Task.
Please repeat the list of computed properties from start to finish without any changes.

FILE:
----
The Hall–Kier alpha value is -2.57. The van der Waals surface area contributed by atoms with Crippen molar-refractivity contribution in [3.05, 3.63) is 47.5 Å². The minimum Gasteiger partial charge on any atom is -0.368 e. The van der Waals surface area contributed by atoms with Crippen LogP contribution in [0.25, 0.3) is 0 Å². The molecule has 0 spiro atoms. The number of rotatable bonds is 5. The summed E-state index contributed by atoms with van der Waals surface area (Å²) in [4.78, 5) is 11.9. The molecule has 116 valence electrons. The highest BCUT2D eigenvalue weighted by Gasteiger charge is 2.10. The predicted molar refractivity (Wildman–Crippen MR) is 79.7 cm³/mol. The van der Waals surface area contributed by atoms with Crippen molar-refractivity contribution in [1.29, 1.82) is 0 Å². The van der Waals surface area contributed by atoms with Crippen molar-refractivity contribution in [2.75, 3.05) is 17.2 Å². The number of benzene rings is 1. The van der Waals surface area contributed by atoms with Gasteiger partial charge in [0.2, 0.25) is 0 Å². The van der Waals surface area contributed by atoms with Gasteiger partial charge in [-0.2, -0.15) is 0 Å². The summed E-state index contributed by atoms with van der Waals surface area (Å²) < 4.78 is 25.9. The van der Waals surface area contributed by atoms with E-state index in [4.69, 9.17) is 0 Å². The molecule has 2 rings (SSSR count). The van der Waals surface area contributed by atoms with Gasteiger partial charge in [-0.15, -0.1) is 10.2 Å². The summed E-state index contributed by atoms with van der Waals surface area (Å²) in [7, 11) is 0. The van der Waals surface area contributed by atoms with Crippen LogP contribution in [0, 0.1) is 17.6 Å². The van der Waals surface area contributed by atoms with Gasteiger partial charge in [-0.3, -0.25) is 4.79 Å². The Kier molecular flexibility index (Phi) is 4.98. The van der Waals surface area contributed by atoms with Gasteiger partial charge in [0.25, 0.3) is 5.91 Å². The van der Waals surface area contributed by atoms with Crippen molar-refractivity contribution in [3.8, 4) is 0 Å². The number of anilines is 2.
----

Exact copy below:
The Hall–Kier alpha value is -2.57. The van der Waals surface area contributed by atoms with Crippen molar-refractivity contribution in [3.05, 3.63) is 47.5 Å². The minimum Gasteiger partial charge on any atom is -0.368 e. The van der Waals surface area contributed by atoms with Crippen LogP contribution in [0.25, 0.3) is 0 Å². The molecule has 0 spiro atoms. The number of rotatable bonds is 5. The summed E-state index contributed by atoms with van der Waals surface area (Å²) in [4.78, 5) is 11.9. The molecule has 116 valence electrons. The highest BCUT2D eigenvalue weighted by Gasteiger charge is 2.10. The predicted molar refractivity (Wildman–Crippen MR) is 79.7 cm³/mol. The van der Waals surface area contributed by atoms with Crippen molar-refractivity contribution in [1.29, 1.82) is 0 Å². The van der Waals surface area contributed by atoms with Crippen molar-refractivity contribution in [2.75, 3.05) is 17.2 Å². The number of benzene rings is 1. The van der Waals surface area contributed by atoms with Gasteiger partial charge in [0.2, 0.25) is 0 Å². The van der Waals surface area contributed by atoms with Gasteiger partial charge in [-0.2, -0.15) is 0 Å². The summed E-state index contributed by atoms with van der Waals surface area (Å²) < 4.78 is 25.9. The van der Waals surface area contributed by atoms with E-state index in [4.69, 9.17) is 0 Å². The molecule has 2 rings (SSSR count). The van der Waals surface area contributed by atoms with Gasteiger partial charge in [-0.15, -0.1) is 10.2 Å². The summed E-state index contributed by atoms with van der Waals surface area (Å²) in [7, 11) is 0. The van der Waals surface area contributed by atoms with Crippen LogP contribution in [0, 0.1) is 17.6 Å². The van der Waals surface area contributed by atoms with Gasteiger partial charge in [-0.3, -0.25) is 4.79 Å². The Kier molecular flexibility index (Phi) is 4.98. The van der Waals surface area contributed by atoms with Gasteiger partial charge in [0.25, 0.3) is 5.91 Å². The van der Waals surface area contributed by atoms with Crippen molar-refractivity contribution in [3.8, 4) is 0 Å². The number of anilines is 2.